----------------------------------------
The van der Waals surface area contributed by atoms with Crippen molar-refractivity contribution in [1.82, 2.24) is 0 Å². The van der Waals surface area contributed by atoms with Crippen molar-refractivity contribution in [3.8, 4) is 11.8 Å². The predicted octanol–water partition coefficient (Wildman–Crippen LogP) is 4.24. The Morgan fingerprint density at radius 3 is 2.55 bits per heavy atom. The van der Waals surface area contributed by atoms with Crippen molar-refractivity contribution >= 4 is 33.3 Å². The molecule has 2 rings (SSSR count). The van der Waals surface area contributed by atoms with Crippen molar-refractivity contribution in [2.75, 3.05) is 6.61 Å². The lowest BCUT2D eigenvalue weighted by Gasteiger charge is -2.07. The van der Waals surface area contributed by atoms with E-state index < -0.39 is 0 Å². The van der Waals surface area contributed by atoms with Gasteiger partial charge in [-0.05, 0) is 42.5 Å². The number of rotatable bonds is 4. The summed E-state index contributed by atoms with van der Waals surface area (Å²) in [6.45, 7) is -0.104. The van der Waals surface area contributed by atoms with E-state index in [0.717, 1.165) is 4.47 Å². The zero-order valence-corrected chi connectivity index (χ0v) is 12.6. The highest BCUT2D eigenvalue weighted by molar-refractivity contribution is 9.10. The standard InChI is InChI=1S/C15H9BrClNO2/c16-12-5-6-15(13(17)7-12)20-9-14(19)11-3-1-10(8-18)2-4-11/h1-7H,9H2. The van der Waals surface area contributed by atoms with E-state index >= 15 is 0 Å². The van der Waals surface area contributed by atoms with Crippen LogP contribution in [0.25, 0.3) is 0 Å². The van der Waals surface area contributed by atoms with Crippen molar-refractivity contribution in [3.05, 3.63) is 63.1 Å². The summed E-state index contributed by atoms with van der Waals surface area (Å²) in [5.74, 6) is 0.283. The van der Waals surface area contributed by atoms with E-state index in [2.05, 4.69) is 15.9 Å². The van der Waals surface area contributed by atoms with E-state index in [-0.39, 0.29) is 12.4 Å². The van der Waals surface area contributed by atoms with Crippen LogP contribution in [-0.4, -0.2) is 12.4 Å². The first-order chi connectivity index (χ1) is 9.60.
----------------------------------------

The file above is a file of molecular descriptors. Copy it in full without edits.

The van der Waals surface area contributed by atoms with Crippen molar-refractivity contribution in [1.82, 2.24) is 0 Å². The van der Waals surface area contributed by atoms with Crippen molar-refractivity contribution in [3.8, 4) is 11.8 Å². The predicted octanol–water partition coefficient (Wildman–Crippen LogP) is 4.24. The Morgan fingerprint density at radius 3 is 2.55 bits per heavy atom. The van der Waals surface area contributed by atoms with Crippen molar-refractivity contribution >= 4 is 33.3 Å². The molecule has 2 rings (SSSR count). The van der Waals surface area contributed by atoms with Crippen molar-refractivity contribution in [2.75, 3.05) is 6.61 Å². The lowest BCUT2D eigenvalue weighted by Gasteiger charge is -2.07. The van der Waals surface area contributed by atoms with E-state index < -0.39 is 0 Å². The van der Waals surface area contributed by atoms with Gasteiger partial charge in [-0.05, 0) is 42.5 Å². The number of rotatable bonds is 4. The summed E-state index contributed by atoms with van der Waals surface area (Å²) in [6.45, 7) is -0.104. The van der Waals surface area contributed by atoms with E-state index in [0.717, 1.165) is 4.47 Å². The zero-order valence-corrected chi connectivity index (χ0v) is 12.6. The highest BCUT2D eigenvalue weighted by molar-refractivity contribution is 9.10. The standard InChI is InChI=1S/C15H9BrClNO2/c16-12-5-6-15(13(17)7-12)20-9-14(19)11-3-1-10(8-18)2-4-11/h1-7H,9H2. The van der Waals surface area contributed by atoms with E-state index >= 15 is 0 Å². The van der Waals surface area contributed by atoms with Crippen LogP contribution in [0.25, 0.3) is 0 Å². The van der Waals surface area contributed by atoms with Crippen molar-refractivity contribution in [3.05, 3.63) is 63.1 Å². The summed E-state index contributed by atoms with van der Waals surface area (Å²) in [5.74, 6) is 0.283. The van der Waals surface area contributed by atoms with E-state index in [2.05, 4.69) is 15.9 Å². The van der Waals surface area contributed by atoms with E-state index in [-0.39, 0.29) is 12.4 Å². The van der Waals surface area contributed by atoms with Crippen LogP contribution in [-0.4, -0.2) is 12.4 Å². The first-order chi connectivity index (χ1) is 9.60.